In full Kingdom of the Crystal Skulls gettin’ ready fever – and in my case a real fever – I decided to watch all those Indiana Jones films again.
I said a while back that all good directors have to have a sense of rhythm. This is true. But to be a great action director (not violence, that’s sorta different) you need to know how to tell a joke. When you watch the opening sequence of Raiders, what is it but set up and pay off done at a delirious level? You spend the whole sequence, it and the truck chase, laughing uproariously at Indy’s travails, and at no point does Jones get the upper hand. It’s all about timing, and that set piece is a doozy. When you look at the failings of the Prequel trilogy, what’s most apparent is Lucas’s utter lack of humor. Things don’t build in a way that tickles you, he just stacks stuff artlessly. You keep waiting for the snap and crackle, which was apparent to some extent in Star Wars, though Lucas seemed mostly to be mining the war film aesthetic, which worked well for what was essentially moments of combat but even so you have the prison escape which led to the garbage compactor where the momentum keeps building. Lucas lost that. But when Kershner took over, you get that sense of piling on in the Asteroid chase and that sense of prankishness. In that way Lucas needed to intercut in the PT because he could keep a sequence goosed long enough to deliver those thrill beats without having to leave the room.
But, with Raiders, I’ve seen it so many times now it does little for me, and I start getting a bit bored during the Wells of Souls section. I remember seeing it (with Alexandra Du Pont, natch) at the Eastgate in Portland, Oregon the weekend of that theater’s closing, and I remarked afterwards that Spielberg was the greatest second unit director in the history of cinema, and that the film was – for better or ill – the beginning of 1980’s cinema (just as 1983’s The Right Stuff can be called the last of 1970’s cinema). That 2nd unit comment is not a slight by the way, most directors before Spielberg left the action business to their 2nd unit cause it was so time consuming. What Spielberg did, how he revolutionized action cinema, was make that stuff the focus of his talents. It shows. Sadly, when one looks at modern action cinema, you see too many technicians who fail to deliver interesting characters, or cast actors who will do that heavy lifting for them.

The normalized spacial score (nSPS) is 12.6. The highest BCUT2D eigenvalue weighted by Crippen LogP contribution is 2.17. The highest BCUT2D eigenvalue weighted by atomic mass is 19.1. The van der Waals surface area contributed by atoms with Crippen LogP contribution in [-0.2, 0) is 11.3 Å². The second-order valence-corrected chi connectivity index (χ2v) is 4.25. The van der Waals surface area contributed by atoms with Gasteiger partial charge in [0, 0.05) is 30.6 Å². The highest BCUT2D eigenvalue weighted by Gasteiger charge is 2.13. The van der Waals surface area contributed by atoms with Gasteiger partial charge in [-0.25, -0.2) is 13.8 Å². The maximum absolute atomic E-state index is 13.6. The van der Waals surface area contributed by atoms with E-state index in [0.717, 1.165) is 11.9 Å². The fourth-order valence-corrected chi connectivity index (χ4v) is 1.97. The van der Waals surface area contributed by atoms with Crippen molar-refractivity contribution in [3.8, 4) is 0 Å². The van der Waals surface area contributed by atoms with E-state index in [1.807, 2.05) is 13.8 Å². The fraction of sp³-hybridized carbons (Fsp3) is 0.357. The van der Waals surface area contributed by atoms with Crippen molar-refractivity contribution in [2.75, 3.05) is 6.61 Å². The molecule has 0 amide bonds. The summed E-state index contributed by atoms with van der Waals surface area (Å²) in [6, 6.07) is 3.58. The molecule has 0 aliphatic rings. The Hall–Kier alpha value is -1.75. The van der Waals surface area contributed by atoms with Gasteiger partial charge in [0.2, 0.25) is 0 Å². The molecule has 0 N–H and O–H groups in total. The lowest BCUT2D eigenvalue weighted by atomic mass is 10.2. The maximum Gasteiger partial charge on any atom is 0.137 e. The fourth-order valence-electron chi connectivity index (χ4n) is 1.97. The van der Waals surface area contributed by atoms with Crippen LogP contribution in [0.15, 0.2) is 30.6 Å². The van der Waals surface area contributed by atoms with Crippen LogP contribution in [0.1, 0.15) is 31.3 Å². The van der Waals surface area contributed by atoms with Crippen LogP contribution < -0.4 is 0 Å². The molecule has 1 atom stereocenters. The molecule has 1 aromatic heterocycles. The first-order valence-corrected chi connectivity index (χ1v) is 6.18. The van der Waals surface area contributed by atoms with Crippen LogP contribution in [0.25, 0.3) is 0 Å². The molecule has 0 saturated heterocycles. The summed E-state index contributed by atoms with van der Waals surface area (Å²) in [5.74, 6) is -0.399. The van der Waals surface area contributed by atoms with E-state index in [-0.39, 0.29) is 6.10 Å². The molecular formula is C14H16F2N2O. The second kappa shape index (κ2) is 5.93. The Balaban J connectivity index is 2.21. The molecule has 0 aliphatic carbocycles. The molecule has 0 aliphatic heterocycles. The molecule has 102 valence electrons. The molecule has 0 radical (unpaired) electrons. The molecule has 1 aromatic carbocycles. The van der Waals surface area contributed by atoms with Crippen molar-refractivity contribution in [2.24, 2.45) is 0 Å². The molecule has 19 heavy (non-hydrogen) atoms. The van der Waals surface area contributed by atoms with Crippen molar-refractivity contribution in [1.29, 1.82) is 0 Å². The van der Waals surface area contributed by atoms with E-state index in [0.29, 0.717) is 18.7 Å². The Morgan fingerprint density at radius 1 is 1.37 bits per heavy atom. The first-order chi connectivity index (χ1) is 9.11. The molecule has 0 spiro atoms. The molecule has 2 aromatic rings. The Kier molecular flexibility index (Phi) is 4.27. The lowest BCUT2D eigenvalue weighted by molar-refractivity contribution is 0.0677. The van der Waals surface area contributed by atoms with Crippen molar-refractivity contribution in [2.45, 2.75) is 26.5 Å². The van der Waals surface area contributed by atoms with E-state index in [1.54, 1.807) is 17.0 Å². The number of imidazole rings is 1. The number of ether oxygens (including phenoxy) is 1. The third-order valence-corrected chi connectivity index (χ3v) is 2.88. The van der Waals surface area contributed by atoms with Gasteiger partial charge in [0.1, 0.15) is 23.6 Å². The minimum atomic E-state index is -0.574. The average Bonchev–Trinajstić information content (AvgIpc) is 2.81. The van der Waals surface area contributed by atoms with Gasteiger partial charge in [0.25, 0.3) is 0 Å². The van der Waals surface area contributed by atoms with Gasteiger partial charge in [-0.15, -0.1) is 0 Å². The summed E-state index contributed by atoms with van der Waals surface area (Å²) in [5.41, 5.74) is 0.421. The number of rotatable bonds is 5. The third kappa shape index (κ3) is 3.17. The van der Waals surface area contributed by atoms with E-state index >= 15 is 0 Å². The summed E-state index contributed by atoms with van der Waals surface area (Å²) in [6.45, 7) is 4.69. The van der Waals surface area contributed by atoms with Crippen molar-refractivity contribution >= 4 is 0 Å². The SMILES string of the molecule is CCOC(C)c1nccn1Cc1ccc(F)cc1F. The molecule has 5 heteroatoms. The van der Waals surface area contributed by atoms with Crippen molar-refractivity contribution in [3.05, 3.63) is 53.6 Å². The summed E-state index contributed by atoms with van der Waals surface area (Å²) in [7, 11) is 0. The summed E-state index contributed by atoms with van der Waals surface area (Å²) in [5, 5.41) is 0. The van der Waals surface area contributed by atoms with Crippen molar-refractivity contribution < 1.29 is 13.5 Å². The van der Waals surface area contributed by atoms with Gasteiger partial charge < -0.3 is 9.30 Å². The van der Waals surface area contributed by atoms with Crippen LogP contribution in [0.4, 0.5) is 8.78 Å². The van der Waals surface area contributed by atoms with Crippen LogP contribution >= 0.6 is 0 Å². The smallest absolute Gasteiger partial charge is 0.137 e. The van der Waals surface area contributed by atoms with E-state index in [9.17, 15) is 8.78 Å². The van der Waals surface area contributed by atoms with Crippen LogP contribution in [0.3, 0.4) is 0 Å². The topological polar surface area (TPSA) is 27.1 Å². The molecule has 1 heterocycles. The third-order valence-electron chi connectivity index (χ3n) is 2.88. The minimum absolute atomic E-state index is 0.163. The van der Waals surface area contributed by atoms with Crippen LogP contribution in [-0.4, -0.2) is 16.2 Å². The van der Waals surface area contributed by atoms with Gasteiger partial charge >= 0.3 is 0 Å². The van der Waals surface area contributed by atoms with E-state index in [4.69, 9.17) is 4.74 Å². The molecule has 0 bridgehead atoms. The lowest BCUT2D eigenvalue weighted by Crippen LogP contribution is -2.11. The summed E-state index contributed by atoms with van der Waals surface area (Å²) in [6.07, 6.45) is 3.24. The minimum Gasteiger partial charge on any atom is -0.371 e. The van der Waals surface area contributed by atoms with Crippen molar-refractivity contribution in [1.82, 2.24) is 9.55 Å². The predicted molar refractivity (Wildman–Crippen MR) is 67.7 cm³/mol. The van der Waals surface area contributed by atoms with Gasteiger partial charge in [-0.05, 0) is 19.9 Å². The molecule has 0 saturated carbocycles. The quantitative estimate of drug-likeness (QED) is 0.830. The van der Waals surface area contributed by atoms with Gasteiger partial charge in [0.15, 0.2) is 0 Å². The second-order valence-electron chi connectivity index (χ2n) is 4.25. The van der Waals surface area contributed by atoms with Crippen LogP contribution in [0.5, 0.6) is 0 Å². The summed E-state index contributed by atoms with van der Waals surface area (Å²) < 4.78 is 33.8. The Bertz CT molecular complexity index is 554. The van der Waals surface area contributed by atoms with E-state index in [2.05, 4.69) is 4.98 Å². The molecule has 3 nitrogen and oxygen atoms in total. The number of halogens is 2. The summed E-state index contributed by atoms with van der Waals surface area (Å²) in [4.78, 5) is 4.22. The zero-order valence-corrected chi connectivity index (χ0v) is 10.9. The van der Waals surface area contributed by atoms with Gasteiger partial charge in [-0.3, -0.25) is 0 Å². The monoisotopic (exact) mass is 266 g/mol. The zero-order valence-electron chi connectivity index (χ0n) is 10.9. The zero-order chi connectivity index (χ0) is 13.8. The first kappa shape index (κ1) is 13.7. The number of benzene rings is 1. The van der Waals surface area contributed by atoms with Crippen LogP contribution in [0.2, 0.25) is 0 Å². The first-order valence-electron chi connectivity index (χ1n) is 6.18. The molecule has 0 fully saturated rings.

Really, the only Indiana Jones film I ever want to watch is Temple of Doom. That’s because it’s perpetual motion machine of excitement. Other than the introduction and ride to Pankot Palace, the film keeps up its momentum only to take it to the highest level for the film’s final 40 minutes (everything after Jones wakes up from the black sleep of Kali).
People can complain about Short Round all they want, I’ll put up with his early wisecracks for the obvious and natural chemistry he has with Jones, and the sequence where Indy puts Short Round’s hat back on, and touches his face gingerly. Sure, it could be a poster-moment for Nambla, but it really works. Which is then followed by the most iconic shot and sequence of Indy in the franchise. The lights come up slowly to reveal Indy after whipping a stick out a bad guy’s hand. The bad guy goes to Indy, we hear two punches, and the bad guy slides back into frame. YES.